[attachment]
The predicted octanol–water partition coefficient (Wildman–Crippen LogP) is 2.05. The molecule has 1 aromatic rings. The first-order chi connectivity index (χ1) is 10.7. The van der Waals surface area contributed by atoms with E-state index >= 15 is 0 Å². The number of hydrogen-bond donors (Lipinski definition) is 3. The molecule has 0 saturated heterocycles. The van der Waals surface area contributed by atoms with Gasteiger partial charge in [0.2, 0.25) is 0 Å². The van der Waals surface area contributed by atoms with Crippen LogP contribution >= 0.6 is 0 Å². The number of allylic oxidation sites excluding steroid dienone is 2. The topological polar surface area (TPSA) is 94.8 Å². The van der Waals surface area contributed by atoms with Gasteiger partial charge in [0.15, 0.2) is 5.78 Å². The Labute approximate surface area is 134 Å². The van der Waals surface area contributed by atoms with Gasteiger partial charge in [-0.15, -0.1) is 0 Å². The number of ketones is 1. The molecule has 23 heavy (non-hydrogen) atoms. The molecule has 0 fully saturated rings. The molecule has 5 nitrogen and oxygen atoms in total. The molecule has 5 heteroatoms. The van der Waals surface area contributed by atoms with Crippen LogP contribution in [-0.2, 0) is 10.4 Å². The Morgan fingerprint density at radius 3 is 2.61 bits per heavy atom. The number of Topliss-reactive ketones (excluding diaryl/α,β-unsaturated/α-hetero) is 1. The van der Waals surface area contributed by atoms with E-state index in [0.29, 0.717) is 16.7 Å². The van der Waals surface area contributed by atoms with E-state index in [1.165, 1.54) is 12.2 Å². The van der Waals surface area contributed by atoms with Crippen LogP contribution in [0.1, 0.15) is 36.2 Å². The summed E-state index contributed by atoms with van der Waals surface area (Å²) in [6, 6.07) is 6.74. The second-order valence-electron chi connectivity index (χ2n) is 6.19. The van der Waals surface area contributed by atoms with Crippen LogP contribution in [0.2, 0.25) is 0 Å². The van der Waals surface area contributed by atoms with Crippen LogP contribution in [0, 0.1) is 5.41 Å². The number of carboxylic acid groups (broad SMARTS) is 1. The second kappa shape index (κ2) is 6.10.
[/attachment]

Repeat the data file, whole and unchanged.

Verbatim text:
The predicted octanol–water partition coefficient (Wildman–Crippen LogP) is 2.05. The molecule has 1 aromatic rings. The first-order chi connectivity index (χ1) is 10.7. The van der Waals surface area contributed by atoms with E-state index >= 15 is 0 Å². The number of hydrogen-bond donors (Lipinski definition) is 3. The molecule has 0 saturated heterocycles. The van der Waals surface area contributed by atoms with Gasteiger partial charge in [0.2, 0.25) is 0 Å². The van der Waals surface area contributed by atoms with Crippen LogP contribution >= 0.6 is 0 Å². The number of allylic oxidation sites excluding steroid dienone is 2. The topological polar surface area (TPSA) is 94.8 Å². The van der Waals surface area contributed by atoms with Gasteiger partial charge in [0.15, 0.2) is 5.78 Å². The Labute approximate surface area is 134 Å². The van der Waals surface area contributed by atoms with Gasteiger partial charge in [-0.15, -0.1) is 0 Å². The number of ketones is 1. The molecule has 23 heavy (non-hydrogen) atoms. The molecule has 0 fully saturated rings. The molecule has 5 nitrogen and oxygen atoms in total. The molecule has 5 heteroatoms. The van der Waals surface area contributed by atoms with Crippen LogP contribution in [-0.2, 0) is 10.4 Å². The Morgan fingerprint density at radius 3 is 2.61 bits per heavy atom. The number of Topliss-reactive ketones (excluding diaryl/α,β-unsaturated/α-hetero) is 1. The van der Waals surface area contributed by atoms with E-state index in [0.29, 0.717) is 16.7 Å². The van der Waals surface area contributed by atoms with E-state index in [1.165, 1.54) is 12.2 Å². The van der Waals surface area contributed by atoms with Crippen LogP contribution in [0.1, 0.15) is 36.2 Å². The summed E-state index contributed by atoms with van der Waals surface area (Å²) in [6, 6.07) is 6.74. The second-order valence-electron chi connectivity index (χ2n) is 6.19. The van der Waals surface area contributed by atoms with Crippen LogP contribution in [0.2, 0.25) is 0 Å². The van der Waals surface area contributed by atoms with Crippen LogP contribution in [0, 0.1) is 5.41 Å². The number of carboxylic acid groups (broad SMARTS) is 1. The second kappa shape index (κ2) is 6.10.